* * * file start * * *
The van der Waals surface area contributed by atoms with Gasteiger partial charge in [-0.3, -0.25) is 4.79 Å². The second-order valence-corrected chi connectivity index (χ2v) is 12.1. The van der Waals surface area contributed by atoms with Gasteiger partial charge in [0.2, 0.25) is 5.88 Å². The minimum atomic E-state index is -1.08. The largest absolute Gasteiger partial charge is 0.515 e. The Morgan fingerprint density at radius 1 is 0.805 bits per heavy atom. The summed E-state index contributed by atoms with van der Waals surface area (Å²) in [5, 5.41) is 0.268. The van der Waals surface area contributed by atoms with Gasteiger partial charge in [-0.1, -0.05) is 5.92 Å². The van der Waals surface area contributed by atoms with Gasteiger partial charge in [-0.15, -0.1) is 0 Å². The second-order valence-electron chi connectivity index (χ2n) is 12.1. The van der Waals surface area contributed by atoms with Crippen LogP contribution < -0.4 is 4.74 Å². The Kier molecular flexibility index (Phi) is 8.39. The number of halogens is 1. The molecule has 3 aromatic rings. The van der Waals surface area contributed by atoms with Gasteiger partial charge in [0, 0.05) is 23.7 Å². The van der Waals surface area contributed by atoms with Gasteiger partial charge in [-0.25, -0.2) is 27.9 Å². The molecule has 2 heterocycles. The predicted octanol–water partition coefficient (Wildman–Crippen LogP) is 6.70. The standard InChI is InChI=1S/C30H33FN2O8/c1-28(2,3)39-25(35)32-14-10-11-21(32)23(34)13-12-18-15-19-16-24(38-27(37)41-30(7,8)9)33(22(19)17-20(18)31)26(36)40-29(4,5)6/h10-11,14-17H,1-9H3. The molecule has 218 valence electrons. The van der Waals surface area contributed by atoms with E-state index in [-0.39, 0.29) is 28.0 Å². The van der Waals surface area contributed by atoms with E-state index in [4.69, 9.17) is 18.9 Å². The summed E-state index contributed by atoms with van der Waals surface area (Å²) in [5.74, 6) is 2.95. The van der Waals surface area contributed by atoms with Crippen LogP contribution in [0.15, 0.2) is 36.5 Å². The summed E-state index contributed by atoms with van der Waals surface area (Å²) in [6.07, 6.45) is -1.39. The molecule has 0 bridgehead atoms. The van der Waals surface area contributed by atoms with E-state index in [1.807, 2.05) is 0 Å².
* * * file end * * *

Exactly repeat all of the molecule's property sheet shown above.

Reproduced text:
The van der Waals surface area contributed by atoms with Gasteiger partial charge in [-0.3, -0.25) is 4.79 Å². The second-order valence-corrected chi connectivity index (χ2v) is 12.1. The van der Waals surface area contributed by atoms with Gasteiger partial charge in [0.2, 0.25) is 5.88 Å². The minimum atomic E-state index is -1.08. The largest absolute Gasteiger partial charge is 0.515 e. The Morgan fingerprint density at radius 1 is 0.805 bits per heavy atom. The summed E-state index contributed by atoms with van der Waals surface area (Å²) in [5, 5.41) is 0.268. The van der Waals surface area contributed by atoms with Gasteiger partial charge in [-0.1, -0.05) is 5.92 Å². The van der Waals surface area contributed by atoms with Gasteiger partial charge in [-0.15, -0.1) is 0 Å². The second-order valence-electron chi connectivity index (χ2n) is 12.1. The van der Waals surface area contributed by atoms with Crippen LogP contribution < -0.4 is 4.74 Å². The Kier molecular flexibility index (Phi) is 8.39. The number of halogens is 1. The molecule has 3 aromatic rings. The van der Waals surface area contributed by atoms with Gasteiger partial charge in [0, 0.05) is 23.7 Å². The van der Waals surface area contributed by atoms with Gasteiger partial charge in [-0.25, -0.2) is 27.9 Å². The molecule has 2 heterocycles. The predicted octanol–water partition coefficient (Wildman–Crippen LogP) is 6.70. The standard InChI is InChI=1S/C30H33FN2O8/c1-28(2,3)39-25(35)32-14-10-11-21(32)23(34)13-12-18-15-19-16-24(38-27(37)41-30(7,8)9)33(22(19)17-20(18)31)26(36)40-29(4,5)6/h10-11,14-17H,1-9H3. The molecule has 218 valence electrons. The van der Waals surface area contributed by atoms with E-state index in [-0.39, 0.29) is 28.0 Å². The van der Waals surface area contributed by atoms with E-state index in [4.69, 9.17) is 18.9 Å². The summed E-state index contributed by atoms with van der Waals surface area (Å²) in [5.74, 6) is 2.95. The van der Waals surface area contributed by atoms with Crippen LogP contribution in [0.15, 0.2) is 36.5 Å². The summed E-state index contributed by atoms with van der Waals surface area (Å²) in [6.07, 6.45) is -1.39. The molecule has 0 bridgehead atoms. The van der Waals surface area contributed by atoms with E-state index in [1.807, 2.05) is 0 Å².